russia ukraine
© Robert Van 't Hoenderdaal

Allies promise to back Ukraine at first NATO summit since Russia invaded Ukraine, but this is not enough

On Thursday, NATO leaders concluded the first NATO summit since Russian President Vladimir Putin invaded Ukraine. Held in Madrid, the summit focused on the consequences of Russia’s invasion, not for Ukraine but for countries already inside or about to join NATO.

The situation has been described as “riskier than the Cold War”. NATO Secretary-General Jens Stoltenberg emphasised: “We live in a more dangerous world and we live in a more unpredictable world… And we live in a world where we have actually a hot war going on in Europe, with large-scale military operations we haven’t seen in Europe since the Second World War.”

Although allies insisted that they would back Ukraine “as long as it takes” to repel Putin’s armies, they are aware that the conflict could escalate at any moment and want to avoid a direct collision with Russia. But what Ukraine’s President Volodymyr Zelenskyy needs is action and ammunition – symbolic vows of support are not enough.

After much media speculation, the two Nordic nations – Finland and Sweden – signed a security pact with Turkey and joined the NATO alliance.

As expected, the Kremlin reacted with indignation. They called NATO aggressive, expansionist and imperialistic. On Wednesday Putin said that Russia must “create the same threats for the territory from which threats against us are created.”

The NATO summit highlights an ever-growing polarisation between the democratic nations and Putin.

Bizarrely, Russian salad – ensaladilla Rusa – was sold as “potatoes salad Russian style” and served at the summit venue in Madrid. It was quickly renamed “traditional salad” and in a show of solidarity, Spanish chef José Andrés added a “Ukrainian salad” made up of tomato dumplings at the dinner he coordinated for visiting defence and foreign ministers on Tuesday. But this is no consolation to the terrified citizens of Ukraine; they want Western intervention on a mass scale, and that isn’t happening.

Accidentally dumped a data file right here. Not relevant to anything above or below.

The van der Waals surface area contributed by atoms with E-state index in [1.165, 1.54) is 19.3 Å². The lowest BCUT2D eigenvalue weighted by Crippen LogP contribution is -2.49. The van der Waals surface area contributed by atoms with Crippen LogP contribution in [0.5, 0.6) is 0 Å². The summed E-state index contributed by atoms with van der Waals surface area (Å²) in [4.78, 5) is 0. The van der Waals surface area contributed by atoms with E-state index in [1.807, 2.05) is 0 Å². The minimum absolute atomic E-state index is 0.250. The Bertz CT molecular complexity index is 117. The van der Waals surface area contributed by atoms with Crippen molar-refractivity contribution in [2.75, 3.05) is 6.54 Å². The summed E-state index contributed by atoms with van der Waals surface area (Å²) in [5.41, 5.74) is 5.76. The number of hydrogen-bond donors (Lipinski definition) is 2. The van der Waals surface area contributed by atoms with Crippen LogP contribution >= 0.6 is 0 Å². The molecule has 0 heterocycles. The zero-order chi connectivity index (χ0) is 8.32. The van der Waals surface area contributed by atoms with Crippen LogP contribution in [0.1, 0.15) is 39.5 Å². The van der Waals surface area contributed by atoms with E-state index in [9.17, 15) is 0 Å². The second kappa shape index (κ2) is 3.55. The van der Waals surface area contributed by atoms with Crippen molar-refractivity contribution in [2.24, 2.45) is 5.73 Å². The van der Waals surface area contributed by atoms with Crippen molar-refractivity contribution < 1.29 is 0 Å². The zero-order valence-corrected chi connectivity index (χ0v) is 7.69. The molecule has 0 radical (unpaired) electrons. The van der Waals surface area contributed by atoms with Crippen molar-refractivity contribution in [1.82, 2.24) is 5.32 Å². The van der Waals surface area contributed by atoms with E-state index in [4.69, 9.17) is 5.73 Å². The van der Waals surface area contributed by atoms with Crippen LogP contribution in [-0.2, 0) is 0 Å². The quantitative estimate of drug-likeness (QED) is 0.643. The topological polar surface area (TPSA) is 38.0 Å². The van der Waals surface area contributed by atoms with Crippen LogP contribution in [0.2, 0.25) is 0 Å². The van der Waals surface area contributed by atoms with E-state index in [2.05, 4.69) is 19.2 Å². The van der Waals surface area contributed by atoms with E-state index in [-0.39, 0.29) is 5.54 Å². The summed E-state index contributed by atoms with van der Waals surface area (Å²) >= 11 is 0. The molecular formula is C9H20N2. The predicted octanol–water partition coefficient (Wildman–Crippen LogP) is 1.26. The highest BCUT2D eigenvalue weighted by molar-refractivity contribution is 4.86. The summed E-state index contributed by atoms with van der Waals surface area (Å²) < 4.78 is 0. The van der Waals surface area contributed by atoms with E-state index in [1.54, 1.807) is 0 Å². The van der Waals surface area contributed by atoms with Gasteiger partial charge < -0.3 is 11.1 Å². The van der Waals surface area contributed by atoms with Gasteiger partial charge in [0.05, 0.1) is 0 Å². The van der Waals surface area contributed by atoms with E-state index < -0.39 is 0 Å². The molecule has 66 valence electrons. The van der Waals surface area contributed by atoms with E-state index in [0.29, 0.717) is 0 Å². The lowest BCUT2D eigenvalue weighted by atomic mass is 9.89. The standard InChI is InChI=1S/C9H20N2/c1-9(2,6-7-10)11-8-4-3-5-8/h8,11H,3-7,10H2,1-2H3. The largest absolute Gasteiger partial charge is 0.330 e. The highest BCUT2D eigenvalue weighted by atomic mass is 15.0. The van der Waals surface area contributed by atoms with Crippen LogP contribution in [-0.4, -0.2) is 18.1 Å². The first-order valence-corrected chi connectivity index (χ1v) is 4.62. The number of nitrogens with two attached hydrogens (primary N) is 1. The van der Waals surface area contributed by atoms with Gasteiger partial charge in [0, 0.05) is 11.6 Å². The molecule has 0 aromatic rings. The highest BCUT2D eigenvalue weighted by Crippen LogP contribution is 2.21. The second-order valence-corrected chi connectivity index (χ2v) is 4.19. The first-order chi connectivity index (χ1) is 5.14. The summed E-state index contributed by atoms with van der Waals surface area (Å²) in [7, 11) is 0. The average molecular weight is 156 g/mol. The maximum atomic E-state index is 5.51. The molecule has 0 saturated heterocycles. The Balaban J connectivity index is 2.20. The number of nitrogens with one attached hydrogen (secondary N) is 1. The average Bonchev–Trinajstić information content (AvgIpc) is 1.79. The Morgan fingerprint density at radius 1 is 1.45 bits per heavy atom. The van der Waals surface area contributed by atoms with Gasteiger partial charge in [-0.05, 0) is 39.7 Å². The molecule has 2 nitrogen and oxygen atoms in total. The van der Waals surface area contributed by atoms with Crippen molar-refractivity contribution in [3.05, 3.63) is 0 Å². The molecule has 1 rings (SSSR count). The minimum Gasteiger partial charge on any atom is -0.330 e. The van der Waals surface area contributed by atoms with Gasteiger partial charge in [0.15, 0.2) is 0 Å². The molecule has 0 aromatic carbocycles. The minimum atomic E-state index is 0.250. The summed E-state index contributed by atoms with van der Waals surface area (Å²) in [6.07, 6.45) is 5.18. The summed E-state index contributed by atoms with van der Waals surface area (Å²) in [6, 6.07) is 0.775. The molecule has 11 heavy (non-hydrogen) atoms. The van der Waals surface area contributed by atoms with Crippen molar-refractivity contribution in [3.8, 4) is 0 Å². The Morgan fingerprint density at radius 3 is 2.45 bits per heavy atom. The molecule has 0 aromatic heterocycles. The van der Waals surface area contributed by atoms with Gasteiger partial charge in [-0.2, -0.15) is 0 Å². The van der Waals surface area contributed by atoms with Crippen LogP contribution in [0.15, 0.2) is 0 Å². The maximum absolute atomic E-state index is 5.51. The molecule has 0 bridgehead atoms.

russia ukraine
© SlavkoSereda

‘If this becomes a full-scale war between Russia and NATO, then we’ll see suffering, damage, death, destruction… much, much worse than what we see in Ukraine today’

Jens Stoltenberg added: “Of course, this is imposing suffering on the Ukrainian people — we see that every day and we pay tribute to the courage, to their bravery. At the same time, we also know that this can get worse — because if this becomes a full-scale war between Russia and NATO, then we’ll see suffering, damage, death, and destruction at a scale which is much, much worse than what we see in Ukraine today.

“We have so significantly increased our presence in the eastern part of the alliance — with more than 40,000 troops under direct NATO command — to remove any room for miscalculation, misunderstanding in Moscow about our readiness to protect every inch of NATO territory,” he said. “That’s NATO’s core responsibility: to make sure that there is no misunderstanding in the minds of any adversary, that if they do anything like what Russia has done to Georgia in 2008 or Ukraine now, that will trigger the full response from the whole alliance.”

Only time will tell whether Putin is at all deterred and right now that is looking extremely unlikely.

Contributor Profile

Digital Editor
Open Access Government
Phone: 01270 502883
Website: Visit Website


Please enter your comment!
Please enter your name here